President Donald Trump continues to criticize the Federal Reserve, saying this weekend that if the central bank “knew what it was doing” it would cut rates.
But, despite the president’s wishes, the decision on whether to reduce rates at this month’s Federal Open Market Committee meeting remains finely balanced:
- Ahead of this week’s semi-annual testimony to Congress by Fed Chair Jerome Powell, the Fed has published its Monetary Policy Report (MPR), which sheds light on the central bank’s reaction function. The report attributes only a small proportion of the slowdown in global growth and trade volumes to the direct impact of tariffs, highlighting instead the impact of uncertainty over trade policy on manufacturing, trade, and investment. According to the Fed, this year’s decline in Treasury yields, “largely reflects investors’ concerns about trade tensions and the global economic outlook.” This focus on uncertainty supports our view that the Fed will lower rates pre-emptively to stave off the risk of a growth slowdown.
- Friday’s non-farm payroll report showed that US jobs growth rebounded to 224k in June from May’s surprisingly weak figure (revised to 72k). Annual growth in average hourly earnings remained moderate at 3.1%. The strong data prompted a sell-off in Treasuries as markets scaled back expectations for Fed action, with US two-year yields rising 10 basis points (bps) on Friday, the largest one-day gain in six months. The strong rebound in jobs raises the bar for a Fed rate cut at the end of the month.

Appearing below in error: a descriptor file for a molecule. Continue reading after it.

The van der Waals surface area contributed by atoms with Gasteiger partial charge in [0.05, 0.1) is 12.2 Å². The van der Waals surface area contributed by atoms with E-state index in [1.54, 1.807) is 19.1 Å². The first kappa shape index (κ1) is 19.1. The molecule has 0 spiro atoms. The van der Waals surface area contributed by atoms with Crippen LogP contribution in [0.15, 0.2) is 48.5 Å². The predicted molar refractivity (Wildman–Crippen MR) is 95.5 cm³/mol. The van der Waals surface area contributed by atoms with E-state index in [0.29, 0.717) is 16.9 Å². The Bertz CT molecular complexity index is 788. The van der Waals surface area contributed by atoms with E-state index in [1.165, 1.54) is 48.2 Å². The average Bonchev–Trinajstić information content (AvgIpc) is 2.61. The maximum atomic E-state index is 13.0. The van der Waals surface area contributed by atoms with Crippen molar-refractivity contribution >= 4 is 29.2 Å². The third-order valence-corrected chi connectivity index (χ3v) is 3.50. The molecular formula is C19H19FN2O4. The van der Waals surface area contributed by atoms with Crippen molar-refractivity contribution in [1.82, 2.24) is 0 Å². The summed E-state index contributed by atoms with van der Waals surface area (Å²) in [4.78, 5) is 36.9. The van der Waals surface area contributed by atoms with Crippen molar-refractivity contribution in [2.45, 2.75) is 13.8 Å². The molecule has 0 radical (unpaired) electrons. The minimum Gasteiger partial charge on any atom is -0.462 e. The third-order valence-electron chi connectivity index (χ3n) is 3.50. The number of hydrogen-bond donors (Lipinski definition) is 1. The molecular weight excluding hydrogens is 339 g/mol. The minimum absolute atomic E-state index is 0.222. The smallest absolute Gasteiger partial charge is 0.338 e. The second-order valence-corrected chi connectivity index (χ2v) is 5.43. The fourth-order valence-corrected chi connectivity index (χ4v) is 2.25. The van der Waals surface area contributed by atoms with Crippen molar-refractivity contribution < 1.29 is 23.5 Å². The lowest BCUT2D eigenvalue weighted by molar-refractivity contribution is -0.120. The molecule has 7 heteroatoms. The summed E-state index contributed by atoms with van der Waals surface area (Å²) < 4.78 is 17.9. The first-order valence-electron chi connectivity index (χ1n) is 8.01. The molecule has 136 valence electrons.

- US inflation data for June is also due this week. Consensus expectations are for the core annual rate to remain at 2%. Inflation expectations have been falling in recent months. While Friday’s strong labor market data sparked a rebound, 10-year US inflation breakevens remain at 1.69%, comfortably below the Fed’s 2% inflation target, which gives the central bank scope to lower rates.
With two days of testimony from Powell, the release of the minutes from the June FOMC meeting and several other Fed officials speaking, this week will provide plenty of input on the Fed’s thinking. While by no means a done deal, our base is still that the Fed will cut rates pre-emptively in July. However, even after Friday’s reaction to the strong jobs data, markets are pricing close to 100bps of rate reductions by the end of next year. We think markets have gone too far in pricing lower rates, and prefer stocks and cash over shorter-maturity US government bonds.
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